Written & Illustrated by Bernard Waber
Children’s Picture Book: K-1
Stars: 5 (out of 5)
Summary: Ira, about to embark on his first sleepover at his friend Reggie’s house, struggles with whether or not to take his teddy bear along, afraid that Reggie will make fun of him, worried that he won’t be able to sleep without it.
I vaguely recall reading this story when I was a young child. The story that I remember was much less complex than this story. This story deals with growing up and the fear that many children have of being seen as a “baby.” Young children, who are ready and excited to grow up, are often constrained by their fears and the routines that they are accustomed to. On one hand, they want to be like their older siblings, cousins, classmates, etc., but at the same time, they are not ready to give up the life that they know and are comfortable with. While young children can really relate to the internal struggle that Ira goes through, adults can relate as well. Even as adults, we face difficult decisions, yearning to move on to the next stage of life, but afraid of what we might need to leave behind, unsure of ourselves. What this book suggests, is that it is okay to hold onto things that we are comfortable with, and that these choices do not prevent us from maturing and growing as people. Ira is a character who is very relatable, for as readers, we get to see inside of his head and experience the back-and-forth turmoil that he faces. In the end, we really feel for him and are proud of his decisions. Ira and Reggie, as characters, are definitely the strongest literary element components of this story.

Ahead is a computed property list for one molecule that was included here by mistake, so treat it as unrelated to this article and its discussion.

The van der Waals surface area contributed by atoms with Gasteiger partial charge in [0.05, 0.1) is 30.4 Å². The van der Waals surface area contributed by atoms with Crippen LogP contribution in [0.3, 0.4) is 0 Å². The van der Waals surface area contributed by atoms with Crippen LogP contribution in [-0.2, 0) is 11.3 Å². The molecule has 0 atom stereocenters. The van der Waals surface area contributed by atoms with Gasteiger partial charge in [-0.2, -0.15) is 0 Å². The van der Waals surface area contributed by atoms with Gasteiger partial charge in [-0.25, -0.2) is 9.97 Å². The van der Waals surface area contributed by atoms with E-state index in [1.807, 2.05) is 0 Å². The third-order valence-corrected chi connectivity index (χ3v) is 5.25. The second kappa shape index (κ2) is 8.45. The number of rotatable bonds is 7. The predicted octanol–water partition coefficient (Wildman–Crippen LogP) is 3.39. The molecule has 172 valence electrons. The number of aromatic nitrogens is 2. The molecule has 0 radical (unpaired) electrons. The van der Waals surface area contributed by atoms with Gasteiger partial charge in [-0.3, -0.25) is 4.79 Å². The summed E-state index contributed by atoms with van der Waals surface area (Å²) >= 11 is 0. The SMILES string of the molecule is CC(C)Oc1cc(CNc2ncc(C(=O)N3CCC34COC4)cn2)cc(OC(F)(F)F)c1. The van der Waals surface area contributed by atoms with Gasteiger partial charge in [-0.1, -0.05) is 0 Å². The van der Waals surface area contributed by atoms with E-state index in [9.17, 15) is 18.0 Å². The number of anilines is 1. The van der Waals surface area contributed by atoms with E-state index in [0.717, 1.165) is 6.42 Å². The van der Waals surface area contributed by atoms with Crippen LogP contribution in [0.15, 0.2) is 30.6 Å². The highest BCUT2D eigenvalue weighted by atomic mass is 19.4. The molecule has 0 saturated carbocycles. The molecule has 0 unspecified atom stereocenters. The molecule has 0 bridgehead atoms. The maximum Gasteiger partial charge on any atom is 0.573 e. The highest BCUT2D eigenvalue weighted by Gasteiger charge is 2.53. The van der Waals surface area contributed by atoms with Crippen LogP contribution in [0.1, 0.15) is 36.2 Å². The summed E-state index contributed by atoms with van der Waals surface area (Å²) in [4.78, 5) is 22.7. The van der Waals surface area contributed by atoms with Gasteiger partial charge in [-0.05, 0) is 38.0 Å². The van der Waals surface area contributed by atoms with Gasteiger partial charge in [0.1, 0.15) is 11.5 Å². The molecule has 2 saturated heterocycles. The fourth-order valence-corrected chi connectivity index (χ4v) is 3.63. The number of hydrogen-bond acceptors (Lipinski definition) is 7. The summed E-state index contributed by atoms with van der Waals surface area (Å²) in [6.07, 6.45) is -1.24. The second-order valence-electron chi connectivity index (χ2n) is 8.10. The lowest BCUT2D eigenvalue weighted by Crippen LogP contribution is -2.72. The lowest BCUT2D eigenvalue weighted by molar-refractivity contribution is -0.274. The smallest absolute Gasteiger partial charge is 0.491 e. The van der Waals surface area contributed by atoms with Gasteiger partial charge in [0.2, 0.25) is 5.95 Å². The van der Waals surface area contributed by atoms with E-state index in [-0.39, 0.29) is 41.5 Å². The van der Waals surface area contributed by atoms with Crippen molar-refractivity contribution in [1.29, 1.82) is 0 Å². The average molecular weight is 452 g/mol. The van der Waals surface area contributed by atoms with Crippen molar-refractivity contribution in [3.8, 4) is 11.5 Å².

I am not sure of whether or not this book would be one that I would use in my classroom. I really enjoy the book, and would like to have it available as a choice in my classroom library, but I’m not sure that I would do anything specific with the book. The only time I could see myself using it is in a kindergarten classroom. In kindergarten, the students take naps and I would assume that many might have stuffed animals, blankets, or other objects that they need to sleep. In this case, this book might be something that I would read to the students to help them understand that it is okay to have these comfort objects, and that they do not mean that the students are “babies.” It would be particularly useful if I was noticing some teasing or taunting occurring between students based on their reliance on such comfort objects. It would also convey the message that these students aren’t alone and that what they feel is very natural for kids of their own age to feel.